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November 1, 2017: New York Man Pleads Guilty to Selling Misbranded Animal Drugs Containing Steroids

   

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Food and Drug Administration 
Office of Criminal Investigations

 


 

 

             U.S. Department of Justice Press Release

 

 

For Immediate Release
November 1, 2017

United States Department of Justice

District of Maine 

Portland, Maine:  United States Attorney Halsey B. Frank announced that Alain Lamontagne, 55, of Middletown, New York, pleaded guilty today in U.S. District Court to introducing into interstate commerce misbranded animal drugs. 

According to court documents, Lamontagne operated a New York business that sold dietary supplements, tack supplies and intravenous drugs for horses.  The Federal Food, Drug and Cosmetic Act regulates the manufacturing and distribution of drugs intended for humans and animals.  The law prohibits the introduction into interstate commerce drugs that are adulterated or misbranded.  A misbranded drug is one that contains a label that is false or misleading. 

 

In March and May of 2017, Lamontagne sold two bottles of intravenous horse drugs to an undercover Food and Drug Administration (FDA) agent who was posing as a Maine horse trainer.  The drug bottles shipped to Maine by Lamontagne bore fictitious labels that listed no active ingredients and falsely represented that the drugs were manufactured by a real pharmacy in Ontario, Canada.  The drugs were tested by the FDA laboratory and found to contain stanozolol, an anabolic steroid.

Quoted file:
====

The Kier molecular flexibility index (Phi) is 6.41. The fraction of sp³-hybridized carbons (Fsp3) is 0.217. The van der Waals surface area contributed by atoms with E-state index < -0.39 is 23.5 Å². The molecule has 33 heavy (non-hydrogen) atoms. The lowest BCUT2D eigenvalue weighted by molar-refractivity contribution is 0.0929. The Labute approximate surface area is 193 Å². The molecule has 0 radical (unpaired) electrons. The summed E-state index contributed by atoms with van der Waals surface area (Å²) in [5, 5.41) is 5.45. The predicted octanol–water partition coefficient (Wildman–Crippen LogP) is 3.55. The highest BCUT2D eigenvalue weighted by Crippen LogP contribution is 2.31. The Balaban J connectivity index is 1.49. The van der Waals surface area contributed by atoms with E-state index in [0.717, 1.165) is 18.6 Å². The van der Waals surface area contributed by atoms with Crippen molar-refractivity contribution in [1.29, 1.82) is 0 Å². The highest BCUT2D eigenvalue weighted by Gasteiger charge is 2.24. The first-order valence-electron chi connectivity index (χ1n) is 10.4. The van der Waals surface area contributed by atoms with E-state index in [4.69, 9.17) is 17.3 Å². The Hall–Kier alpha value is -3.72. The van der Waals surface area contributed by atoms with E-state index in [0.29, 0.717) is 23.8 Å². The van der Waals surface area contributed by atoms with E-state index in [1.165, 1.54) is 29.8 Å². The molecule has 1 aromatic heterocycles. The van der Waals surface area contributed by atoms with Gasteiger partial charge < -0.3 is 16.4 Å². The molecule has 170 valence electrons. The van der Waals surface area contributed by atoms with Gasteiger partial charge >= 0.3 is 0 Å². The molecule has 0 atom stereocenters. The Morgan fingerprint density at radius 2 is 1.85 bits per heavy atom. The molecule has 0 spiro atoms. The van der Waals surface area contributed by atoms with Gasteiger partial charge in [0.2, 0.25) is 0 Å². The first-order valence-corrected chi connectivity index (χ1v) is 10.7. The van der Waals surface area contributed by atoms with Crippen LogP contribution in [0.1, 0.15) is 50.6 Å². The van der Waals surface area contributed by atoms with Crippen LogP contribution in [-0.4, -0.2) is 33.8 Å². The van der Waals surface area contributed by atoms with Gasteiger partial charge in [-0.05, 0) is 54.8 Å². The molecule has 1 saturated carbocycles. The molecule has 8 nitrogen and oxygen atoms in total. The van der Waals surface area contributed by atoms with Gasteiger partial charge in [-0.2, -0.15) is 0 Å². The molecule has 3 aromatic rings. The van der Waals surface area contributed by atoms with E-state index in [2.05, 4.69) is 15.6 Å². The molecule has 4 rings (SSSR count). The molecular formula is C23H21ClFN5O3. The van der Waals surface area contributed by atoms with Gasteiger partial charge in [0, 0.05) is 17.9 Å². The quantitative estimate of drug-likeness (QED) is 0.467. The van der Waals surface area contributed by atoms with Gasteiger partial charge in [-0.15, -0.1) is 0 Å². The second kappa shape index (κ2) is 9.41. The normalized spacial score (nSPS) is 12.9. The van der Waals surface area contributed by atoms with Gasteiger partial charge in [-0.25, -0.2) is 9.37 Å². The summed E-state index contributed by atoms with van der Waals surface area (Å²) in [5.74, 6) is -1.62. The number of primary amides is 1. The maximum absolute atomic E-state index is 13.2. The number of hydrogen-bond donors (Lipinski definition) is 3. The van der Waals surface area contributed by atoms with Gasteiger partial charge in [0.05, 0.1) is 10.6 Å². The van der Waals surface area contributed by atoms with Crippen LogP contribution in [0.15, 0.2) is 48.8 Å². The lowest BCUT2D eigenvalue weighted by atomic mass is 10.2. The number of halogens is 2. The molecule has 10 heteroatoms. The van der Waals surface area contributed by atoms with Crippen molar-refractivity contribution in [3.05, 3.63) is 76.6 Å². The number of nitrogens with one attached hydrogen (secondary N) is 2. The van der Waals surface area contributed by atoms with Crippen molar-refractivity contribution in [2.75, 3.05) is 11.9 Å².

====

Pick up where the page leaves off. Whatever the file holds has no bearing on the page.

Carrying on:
“Distributing misbranded and adulterated animal drugs containing steroids to increase the performance of racehorses endangers the health and safety of those animals,” said Jeffrey J. Ebersole, Special Agent in Charge, FDA, Office of Criminal Investigations’ (OCI) New York Field Office.  “We will continue to pursue and bring to justice those who subvert FDA’s requirements, which are designed to ensure, among other things, that animal drugs are safe and effective for their intended uses, as well as properly labeled.”

 

The defendant faces up to one year in jail and $100,000 fine on each of the two counts.  He will be sentenced after the completion of a presentence investigation report by the U.S. Probation Office.

 

This case was investigated by the FDA, OCI. 

 

Topic(s): 

Consumer Protection

 

Component(s): 

USAO - Maine